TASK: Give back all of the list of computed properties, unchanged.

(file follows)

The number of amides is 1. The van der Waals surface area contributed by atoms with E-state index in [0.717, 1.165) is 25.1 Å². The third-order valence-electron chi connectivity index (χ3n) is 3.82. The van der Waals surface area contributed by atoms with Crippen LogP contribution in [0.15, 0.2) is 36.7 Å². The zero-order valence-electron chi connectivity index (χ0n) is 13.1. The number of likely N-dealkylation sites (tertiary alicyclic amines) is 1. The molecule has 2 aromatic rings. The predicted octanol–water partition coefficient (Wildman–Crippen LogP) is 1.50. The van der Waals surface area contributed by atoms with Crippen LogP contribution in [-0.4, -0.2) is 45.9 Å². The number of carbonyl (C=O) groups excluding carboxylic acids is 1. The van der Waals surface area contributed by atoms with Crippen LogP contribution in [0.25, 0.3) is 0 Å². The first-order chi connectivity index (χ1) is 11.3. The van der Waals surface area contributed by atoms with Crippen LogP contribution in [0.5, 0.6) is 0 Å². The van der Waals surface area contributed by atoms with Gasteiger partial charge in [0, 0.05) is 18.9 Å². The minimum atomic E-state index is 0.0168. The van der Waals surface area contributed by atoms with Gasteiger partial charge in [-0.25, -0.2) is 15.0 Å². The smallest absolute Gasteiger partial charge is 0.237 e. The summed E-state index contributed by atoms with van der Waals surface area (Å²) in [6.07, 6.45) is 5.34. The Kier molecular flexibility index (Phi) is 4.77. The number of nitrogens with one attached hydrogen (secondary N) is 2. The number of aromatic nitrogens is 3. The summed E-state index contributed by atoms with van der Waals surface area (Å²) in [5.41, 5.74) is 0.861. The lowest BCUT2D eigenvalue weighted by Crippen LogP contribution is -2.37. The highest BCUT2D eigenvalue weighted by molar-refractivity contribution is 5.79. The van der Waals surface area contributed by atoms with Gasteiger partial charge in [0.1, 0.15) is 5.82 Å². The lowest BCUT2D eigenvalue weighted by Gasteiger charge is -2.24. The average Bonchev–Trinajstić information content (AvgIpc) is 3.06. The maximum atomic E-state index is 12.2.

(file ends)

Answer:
The number of amides is 1. The van der Waals surface area contributed by atoms with E-state index in [0.717, 1.165) is 25.1 Å². The third-order valence-electron chi connectivity index (χ3n) is 3.82. The van der Waals surface area contributed by atoms with Crippen LogP contribution in [0.15, 0.2) is 36.7 Å². The zero-order valence-electron chi connectivity index (χ0n) is 13.1. The number of likely N-dealkylation sites (tertiary alicyclic amines) is 1. The molecule has 2 aromatic rings. The predicted octanol–water partition coefficient (Wildman–Crippen LogP) is 1.50. The van der Waals surface area contributed by atoms with Crippen LogP contribution in [-0.4, -0.2) is 45.9 Å². The number of carbonyl (C=O) groups excluding carboxylic acids is 1. The van der Waals surface area contributed by atoms with Crippen LogP contribution in [0.25, 0.3) is 0 Å². The first-order chi connectivity index (χ1) is 11.3. The van der Waals surface area contributed by atoms with Crippen LogP contribution in [0.5, 0.6) is 0 Å². The van der Waals surface area contributed by atoms with Gasteiger partial charge in [0, 0.05) is 18.9 Å². The minimum atomic E-state index is 0.0168. The van der Waals surface area contributed by atoms with Gasteiger partial charge in [-0.25, -0.2) is 15.0 Å². The smallest absolute Gasteiger partial charge is 0.237 e. The summed E-state index contributed by atoms with van der Waals surface area (Å²) in [6.07, 6.45) is 5.34. The Kier molecular flexibility index (Phi) is 4.77. The number of nitrogens with one attached hydrogen (secondary N) is 2. The number of aromatic nitrogens is 3. The summed E-state index contributed by atoms with van der Waals surface area (Å²) in [5.41, 5.74) is 0.861. The lowest BCUT2D eigenvalue weighted by Crippen LogP contribution is -2.37. The highest BCUT2D eigenvalue weighted by molar-refractivity contribution is 5.79. The van der Waals surface area contributed by atoms with Gasteiger partial charge in [0.1, 0.15) is 5.82 Å². The lowest BCUT2D eigenvalue weighted by Gasteiger charge is -2.24. The average Bonchev–Trinajstić information content (AvgIpc) is 3.06. The maximum atomic E-state index is 12.2.